The siloxane backbone can generally be a random or block (co)polymer substituted with methyl, phenyl, 2-phenylpropyl, hydrogen and alkoxy groups.

Preferred are siloxane polymers with a concentration of aromatic groups from about 7 percent by weight to about 80 percent by weight based on the total weight of the siloxane polymer. As will be appreciated by the person skilled in the art, higher levels of aromatic groups will be more compatible with the polymer matrix in terms of refractive index, thereby improving transparency. Preferred examples include block and graft copolymers of polyethers and methylphenylsiloxanes, methyl(2-phenylpropyl)siloxanes and dimethylsiloxanes. For good transparency in polycarbonate compositions, a random copolysiloxane of dimethylsiloxane and methylphenyl siloxane or methyl,2-phenylpropyl siloxane in a 2:1 ratio may be used. On this siloxane polymer polyethylene oxide and/or polypropyleneoxide can be grafted or attached to the ends. In general these compound can be synthesized by reaction of organohydrogenpolysiloxane with allyl oxyalkylene glycol, for example according to the methods disclosed in U.S. Pat. No. 6,133,370 to Gutek, U.S. Pat. No. 5,620,485 to Fey, and U.S. Pat. No. 4,690,688 to Adams et al.

Other suitable polysiloxane-polyethers have the general formula:


wherein x, and z can independently range from 0 to 50; y can range from 1 to 50; R15, R16, R17, R18, R19, R20, R21, R22, R23, R24, R25, and R26 are each independently hydrogen, C1–C20 alkyl, C6–C12 aryl, (C1–C20 alkyl)C6–C12 aryl, (C6–C12 aryl)C1–C20 alkyl, C1–C20 alkoxy, or polyether group wherein at least one of R15, R16, R17, R18, R19, R20, R21, R22, R23, R24, R25, and R26 is a polyether group. In one embodiment, R21 and/or R22 is a polyether group. In another embodiment, R15 to R21, R23, and R25 to R26 are methyl. In one embodiment, at least one of R15, R16, R17, R18, R19, R20, R21, R22, R23, R24, R25, and R26 is (C1–C20 alkyl)C6–C12 aryl or (C6–C12 aryl)C1–C20 alkyl. Preferred polyether groups include polyethylene oxide; polypropylene oxide; combinations of polyethylene oxide and polypropylene oxide; and the like.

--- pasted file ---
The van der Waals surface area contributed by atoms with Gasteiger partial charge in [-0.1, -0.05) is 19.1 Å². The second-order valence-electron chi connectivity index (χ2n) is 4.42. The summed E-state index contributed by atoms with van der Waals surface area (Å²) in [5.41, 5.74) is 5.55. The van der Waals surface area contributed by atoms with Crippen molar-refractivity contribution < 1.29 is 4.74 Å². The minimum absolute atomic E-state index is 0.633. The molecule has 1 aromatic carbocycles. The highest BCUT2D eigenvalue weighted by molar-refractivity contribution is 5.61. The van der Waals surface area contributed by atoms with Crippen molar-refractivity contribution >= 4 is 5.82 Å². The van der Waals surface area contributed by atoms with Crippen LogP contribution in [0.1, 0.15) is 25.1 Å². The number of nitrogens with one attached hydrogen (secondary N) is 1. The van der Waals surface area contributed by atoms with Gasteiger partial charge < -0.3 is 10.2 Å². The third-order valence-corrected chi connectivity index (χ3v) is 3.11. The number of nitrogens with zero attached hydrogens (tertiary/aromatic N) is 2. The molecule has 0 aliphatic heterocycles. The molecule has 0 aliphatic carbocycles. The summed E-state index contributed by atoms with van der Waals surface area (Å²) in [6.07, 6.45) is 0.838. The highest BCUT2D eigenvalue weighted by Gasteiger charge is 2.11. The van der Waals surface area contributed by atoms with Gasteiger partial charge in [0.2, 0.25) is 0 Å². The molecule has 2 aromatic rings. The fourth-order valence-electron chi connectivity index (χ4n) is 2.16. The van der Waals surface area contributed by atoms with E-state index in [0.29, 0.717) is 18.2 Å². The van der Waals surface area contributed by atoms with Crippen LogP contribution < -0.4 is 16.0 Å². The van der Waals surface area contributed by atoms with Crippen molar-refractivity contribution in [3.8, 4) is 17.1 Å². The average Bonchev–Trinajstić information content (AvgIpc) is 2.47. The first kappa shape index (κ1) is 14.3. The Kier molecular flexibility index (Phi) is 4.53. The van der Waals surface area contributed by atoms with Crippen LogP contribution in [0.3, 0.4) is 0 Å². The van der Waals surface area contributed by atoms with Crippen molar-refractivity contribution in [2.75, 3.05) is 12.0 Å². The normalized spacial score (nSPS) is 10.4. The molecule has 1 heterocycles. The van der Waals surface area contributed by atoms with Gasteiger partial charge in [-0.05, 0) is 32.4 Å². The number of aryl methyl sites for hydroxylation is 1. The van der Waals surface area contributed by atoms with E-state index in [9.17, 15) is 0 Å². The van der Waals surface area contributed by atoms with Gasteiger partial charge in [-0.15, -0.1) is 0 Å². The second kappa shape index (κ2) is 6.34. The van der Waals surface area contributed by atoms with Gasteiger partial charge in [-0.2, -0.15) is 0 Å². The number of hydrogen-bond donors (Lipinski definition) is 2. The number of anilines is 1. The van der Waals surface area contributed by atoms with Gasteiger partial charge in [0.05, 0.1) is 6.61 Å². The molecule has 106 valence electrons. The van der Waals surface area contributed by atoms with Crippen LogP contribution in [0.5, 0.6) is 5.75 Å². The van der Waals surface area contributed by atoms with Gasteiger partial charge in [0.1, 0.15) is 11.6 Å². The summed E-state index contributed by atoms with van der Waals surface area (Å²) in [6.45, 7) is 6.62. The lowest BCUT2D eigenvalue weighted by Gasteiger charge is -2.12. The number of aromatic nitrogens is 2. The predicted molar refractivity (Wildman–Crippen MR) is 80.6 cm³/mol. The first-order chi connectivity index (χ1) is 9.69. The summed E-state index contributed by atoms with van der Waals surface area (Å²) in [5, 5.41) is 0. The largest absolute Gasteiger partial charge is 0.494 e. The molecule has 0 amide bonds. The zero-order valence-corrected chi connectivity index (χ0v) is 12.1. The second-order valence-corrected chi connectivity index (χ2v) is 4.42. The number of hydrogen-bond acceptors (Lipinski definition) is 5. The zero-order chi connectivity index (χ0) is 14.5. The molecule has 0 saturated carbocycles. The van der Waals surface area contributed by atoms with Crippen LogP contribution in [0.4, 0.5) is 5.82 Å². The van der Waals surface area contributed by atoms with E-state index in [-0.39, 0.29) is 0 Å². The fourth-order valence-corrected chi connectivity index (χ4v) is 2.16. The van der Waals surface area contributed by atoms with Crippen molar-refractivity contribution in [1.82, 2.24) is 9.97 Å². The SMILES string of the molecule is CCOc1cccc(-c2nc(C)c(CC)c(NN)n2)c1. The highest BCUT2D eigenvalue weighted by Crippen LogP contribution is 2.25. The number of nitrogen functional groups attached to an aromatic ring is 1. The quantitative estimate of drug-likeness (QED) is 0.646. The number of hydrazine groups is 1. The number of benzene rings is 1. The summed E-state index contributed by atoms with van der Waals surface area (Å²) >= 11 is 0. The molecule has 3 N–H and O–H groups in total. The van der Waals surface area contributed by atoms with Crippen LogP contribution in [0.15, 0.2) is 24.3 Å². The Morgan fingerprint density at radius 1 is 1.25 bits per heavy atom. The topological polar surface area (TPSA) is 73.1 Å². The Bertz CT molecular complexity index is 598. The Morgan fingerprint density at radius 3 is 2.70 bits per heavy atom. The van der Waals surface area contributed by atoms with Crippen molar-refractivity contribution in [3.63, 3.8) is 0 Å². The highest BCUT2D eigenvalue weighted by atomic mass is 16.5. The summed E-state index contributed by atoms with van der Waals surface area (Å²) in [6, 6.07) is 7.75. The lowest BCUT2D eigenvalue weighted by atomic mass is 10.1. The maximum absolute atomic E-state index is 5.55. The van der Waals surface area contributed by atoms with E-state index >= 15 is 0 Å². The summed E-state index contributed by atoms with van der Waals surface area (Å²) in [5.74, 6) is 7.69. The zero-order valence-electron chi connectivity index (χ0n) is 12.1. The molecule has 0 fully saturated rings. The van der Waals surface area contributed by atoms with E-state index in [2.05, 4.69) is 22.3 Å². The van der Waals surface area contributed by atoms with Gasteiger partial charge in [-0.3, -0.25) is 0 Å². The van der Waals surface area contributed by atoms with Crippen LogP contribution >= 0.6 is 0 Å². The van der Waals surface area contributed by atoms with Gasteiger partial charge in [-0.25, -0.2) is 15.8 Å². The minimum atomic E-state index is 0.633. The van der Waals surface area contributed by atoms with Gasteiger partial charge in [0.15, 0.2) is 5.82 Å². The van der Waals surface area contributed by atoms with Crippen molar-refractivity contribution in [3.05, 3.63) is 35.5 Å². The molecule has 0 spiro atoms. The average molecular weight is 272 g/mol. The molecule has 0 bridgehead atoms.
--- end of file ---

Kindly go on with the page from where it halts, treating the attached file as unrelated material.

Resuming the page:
The thermoplastic composition according to the invention may also comprise various optional components, including UV absorbing agents, phosphorous type stabilizers as oxidation inhibitors, hindered phenol type oxidation inhibitors, epoxy type stabilizers and sulphur type stabilizers, and the like.

Any ultraviolet absorbing agent customarily used in PC resin compositions may be used as the above mentioned ultraviolet absorbing agent. For example, benzotriazole type ultraviolet absorbing agents, benzophenone type ultraviolet absorbing agents or salicylate type ultraviolet absorbing agents, and the like, may be used. Examples of benzotriazole type ultraviolet absorbing agents include 2-(2′-hydroxy-5′-methylphenyl)benzotriazole, 2-(2′-hydroxy-5′-t-butylphenyl)benzotriazole, 2-(2′-hydroxy-5′-t-octylphenyl)benzotriazole, 2-(2′-hydroxy-3′,5′-di-t-butylphenyl)benzotriazole, 2-(2′-hydroxy-3′,5′-di-amylbutylphenyl)benzotriazole, 2-(2′-hydroxy-3′-dodecyl-5′-methylphenyl)benzotriazole, 2-(2′-hydroxy-3′,5′-dicumylphenyl)benzotriazole and 2,2′-methylenebis[4-(1,1,3,3-tetramethylbutyl)-6-(2H-benzotriazol-2-yl)phenol], and the like. For example, a benzotriazole type ultraviolet absorbing agent is marketed by American Cyanamid Co. as UV5411. Furthermore, a benzophenone type ultraviolet absorbing agent is marketed by American Cyanamid Co. as UV531. Examples of salicylate type ultraviolet absorbing agents include phenyl salicylate, p-t-butylphenyl salicylate and p-octylphenyl salicylate, and the like.